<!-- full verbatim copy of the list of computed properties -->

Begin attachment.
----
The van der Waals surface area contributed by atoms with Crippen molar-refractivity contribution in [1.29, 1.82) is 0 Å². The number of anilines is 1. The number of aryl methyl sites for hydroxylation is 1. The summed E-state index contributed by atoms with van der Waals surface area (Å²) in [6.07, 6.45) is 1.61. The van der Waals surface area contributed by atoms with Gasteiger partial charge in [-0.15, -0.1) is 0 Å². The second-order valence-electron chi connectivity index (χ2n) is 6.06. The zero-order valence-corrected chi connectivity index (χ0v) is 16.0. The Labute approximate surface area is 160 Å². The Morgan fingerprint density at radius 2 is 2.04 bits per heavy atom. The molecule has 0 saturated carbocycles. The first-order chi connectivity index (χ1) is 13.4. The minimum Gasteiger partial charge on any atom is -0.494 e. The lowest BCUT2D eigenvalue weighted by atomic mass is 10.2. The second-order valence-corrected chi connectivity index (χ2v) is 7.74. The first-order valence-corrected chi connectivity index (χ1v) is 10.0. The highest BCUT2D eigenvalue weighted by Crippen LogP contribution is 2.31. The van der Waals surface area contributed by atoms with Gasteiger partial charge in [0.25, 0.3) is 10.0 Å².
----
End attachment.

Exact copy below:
The van der Waals surface area contributed by atoms with Crippen molar-refractivity contribution in [1.29, 1.82) is 0 Å². The number of anilines is 1. The number of aryl methyl sites for hydroxylation is 1. The summed E-state index contributed by atoms with van der Waals surface area (Å²) in [6.07, 6.45) is 1.61. The van der Waals surface area contributed by atoms with Gasteiger partial charge in [-0.15, -0.1) is 0 Å². The second-order valence-electron chi connectivity index (χ2n) is 6.06. The zero-order valence-corrected chi connectivity index (χ0v) is 16.0. The Labute approximate surface area is 160 Å². The Morgan fingerprint density at radius 2 is 2.04 bits per heavy atom. The molecule has 0 saturated carbocycles. The first-order chi connectivity index (χ1) is 13.4. The minimum Gasteiger partial charge on any atom is -0.494 e. The lowest BCUT2D eigenvalue weighted by atomic mass is 10.2. The second-order valence-corrected chi connectivity index (χ2v) is 7.74. The first-order valence-corrected chi connectivity index (χ1v) is 10.0. The highest BCUT2D eigenvalue weighted by Crippen LogP contribution is 2.31. The van der Waals surface area contributed by atoms with Gasteiger partial charge in [0.25, 0.3) is 10.0 Å².